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Bellingham’s Faithlife introduces new product for scholarly research

A local company known for its Bible research software is stepping into a secular field that could lead to further expansion.

Faithlife, formerly known as Logos Bible Software, recently created a new division and launched a computer software product called Noet Scholarly Tools. The new product focuses on the study of humanities, including history, literature and philosophy.

The company took some of the tools that made Faithlife’s Logos products successful and incorporated them into the new product. The tools focus on making scholarly research easier, providing large libraries of information that include a huge number of links for anything from a specific date to a key character.

The software is geared toward college students and professors to study and help with presentations, but is also for home-school students or someone who has a passion about the humanities, said Ben Amundgaard, product manager at Noet. One of the advantages is that it keeps the research notes and information in one place. Prices range from $100 for the introduction series to advanced programs for around $2,000.

The Noet name comes from the term noetic science, a field that delves into intellect and reasoning.

“I think what people are most excited about is the functionality,” Amundgaard said of the software product. “Some of the basics Logos was doing 20 years ago are things that haven’t been done in the humanities.”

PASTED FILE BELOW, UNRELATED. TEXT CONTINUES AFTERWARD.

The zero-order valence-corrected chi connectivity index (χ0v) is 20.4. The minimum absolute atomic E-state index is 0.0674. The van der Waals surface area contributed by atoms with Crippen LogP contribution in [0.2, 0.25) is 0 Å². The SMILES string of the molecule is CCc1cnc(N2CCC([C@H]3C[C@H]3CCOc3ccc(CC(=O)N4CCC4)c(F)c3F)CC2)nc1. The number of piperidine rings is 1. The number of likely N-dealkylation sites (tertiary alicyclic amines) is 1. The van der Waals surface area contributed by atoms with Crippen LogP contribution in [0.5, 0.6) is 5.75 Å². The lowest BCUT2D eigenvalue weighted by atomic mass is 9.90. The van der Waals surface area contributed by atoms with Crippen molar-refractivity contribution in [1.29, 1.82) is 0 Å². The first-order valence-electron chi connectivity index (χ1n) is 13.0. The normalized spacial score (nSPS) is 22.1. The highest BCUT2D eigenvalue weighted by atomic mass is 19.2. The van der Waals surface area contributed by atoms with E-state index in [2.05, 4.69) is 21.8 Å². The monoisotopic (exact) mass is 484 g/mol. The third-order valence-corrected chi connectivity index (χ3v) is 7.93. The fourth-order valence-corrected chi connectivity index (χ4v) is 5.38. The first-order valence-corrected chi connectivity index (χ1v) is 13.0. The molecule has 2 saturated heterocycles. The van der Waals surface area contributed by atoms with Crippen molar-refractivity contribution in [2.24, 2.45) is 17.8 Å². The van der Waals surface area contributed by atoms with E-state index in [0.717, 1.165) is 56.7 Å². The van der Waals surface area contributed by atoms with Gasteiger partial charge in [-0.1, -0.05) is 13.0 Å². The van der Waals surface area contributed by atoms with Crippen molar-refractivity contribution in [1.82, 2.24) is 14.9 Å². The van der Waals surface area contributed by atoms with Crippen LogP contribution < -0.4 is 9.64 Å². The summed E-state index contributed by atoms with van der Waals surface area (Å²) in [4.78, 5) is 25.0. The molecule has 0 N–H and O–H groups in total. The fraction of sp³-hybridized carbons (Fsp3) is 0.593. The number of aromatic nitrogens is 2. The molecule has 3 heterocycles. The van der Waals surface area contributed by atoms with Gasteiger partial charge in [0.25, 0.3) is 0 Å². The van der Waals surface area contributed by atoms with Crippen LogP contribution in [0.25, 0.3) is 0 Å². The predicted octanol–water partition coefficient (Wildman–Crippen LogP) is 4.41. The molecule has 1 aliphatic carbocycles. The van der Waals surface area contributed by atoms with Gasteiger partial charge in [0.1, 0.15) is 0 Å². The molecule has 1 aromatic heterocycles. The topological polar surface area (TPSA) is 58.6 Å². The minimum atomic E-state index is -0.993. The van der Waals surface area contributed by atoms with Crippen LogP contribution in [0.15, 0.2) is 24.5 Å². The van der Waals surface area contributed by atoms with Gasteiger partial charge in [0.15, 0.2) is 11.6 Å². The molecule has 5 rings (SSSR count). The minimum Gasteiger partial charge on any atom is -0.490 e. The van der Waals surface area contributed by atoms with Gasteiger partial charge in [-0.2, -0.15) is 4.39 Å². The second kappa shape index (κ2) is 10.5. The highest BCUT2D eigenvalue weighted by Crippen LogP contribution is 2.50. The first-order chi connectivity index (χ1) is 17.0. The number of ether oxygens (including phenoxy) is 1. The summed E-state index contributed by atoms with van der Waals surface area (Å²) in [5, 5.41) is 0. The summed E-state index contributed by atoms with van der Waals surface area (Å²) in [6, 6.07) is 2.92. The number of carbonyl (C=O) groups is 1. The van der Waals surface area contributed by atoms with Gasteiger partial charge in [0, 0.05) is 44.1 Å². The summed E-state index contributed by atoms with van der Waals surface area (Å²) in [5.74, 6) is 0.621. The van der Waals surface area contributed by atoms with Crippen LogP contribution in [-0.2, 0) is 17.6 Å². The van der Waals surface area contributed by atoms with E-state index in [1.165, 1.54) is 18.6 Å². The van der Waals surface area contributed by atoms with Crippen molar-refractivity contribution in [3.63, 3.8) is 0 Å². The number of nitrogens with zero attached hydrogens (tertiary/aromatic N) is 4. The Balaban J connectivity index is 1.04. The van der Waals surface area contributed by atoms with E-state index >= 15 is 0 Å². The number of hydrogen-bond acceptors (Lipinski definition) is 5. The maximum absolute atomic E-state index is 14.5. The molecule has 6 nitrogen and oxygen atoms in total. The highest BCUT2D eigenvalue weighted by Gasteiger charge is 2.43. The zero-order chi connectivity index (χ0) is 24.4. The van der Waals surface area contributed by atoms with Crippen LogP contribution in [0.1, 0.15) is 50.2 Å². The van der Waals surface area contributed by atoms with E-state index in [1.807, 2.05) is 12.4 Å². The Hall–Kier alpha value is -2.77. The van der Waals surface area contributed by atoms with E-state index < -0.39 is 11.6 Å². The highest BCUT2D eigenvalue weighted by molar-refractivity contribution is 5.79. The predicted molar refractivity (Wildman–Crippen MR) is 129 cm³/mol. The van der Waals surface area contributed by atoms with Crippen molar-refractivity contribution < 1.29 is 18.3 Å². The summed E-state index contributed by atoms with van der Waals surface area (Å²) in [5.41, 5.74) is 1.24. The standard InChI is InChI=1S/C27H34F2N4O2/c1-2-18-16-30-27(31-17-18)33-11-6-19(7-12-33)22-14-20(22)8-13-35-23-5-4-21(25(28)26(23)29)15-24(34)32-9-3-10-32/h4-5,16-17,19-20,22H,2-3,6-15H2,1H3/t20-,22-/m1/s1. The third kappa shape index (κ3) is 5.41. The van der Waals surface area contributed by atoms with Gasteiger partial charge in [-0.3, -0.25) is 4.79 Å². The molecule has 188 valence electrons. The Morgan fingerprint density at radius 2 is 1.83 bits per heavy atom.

It’s an important step for Faithlife, which until this point had focused on producing software for Bible research. The tools in products such as Noet can be used to make other products in many other fields of study, including science, said Bob Pritchett, CEO of the company. Faithlife currently employs more than 400 people in downtown Bellingham.

The company is finding success with existing Bible software customers; Amundgaard said there is some overlap with Christian and humanities scholarly research.

Still, they are focusing on explaining to new customers that Noet is not tied to Christianity, even if it is coming from a company known for its Bible software.

Another aspect of Noet is that it is building a community of scholars through the company’s social media and blog. It’s a way to encourage debate and connect people, furthering research in the field of humanities, said Sherri Huleatt, marketing specialist at Faithlife.

One other challenge is the subject itself, Amundgaard said. With Bible research, scholars have one set of accepted content to start with and draw from. With the humanities, it is such a broad topic that making all of that information easy to find required plenty of work.

For more information about Noet, visit noet.com.

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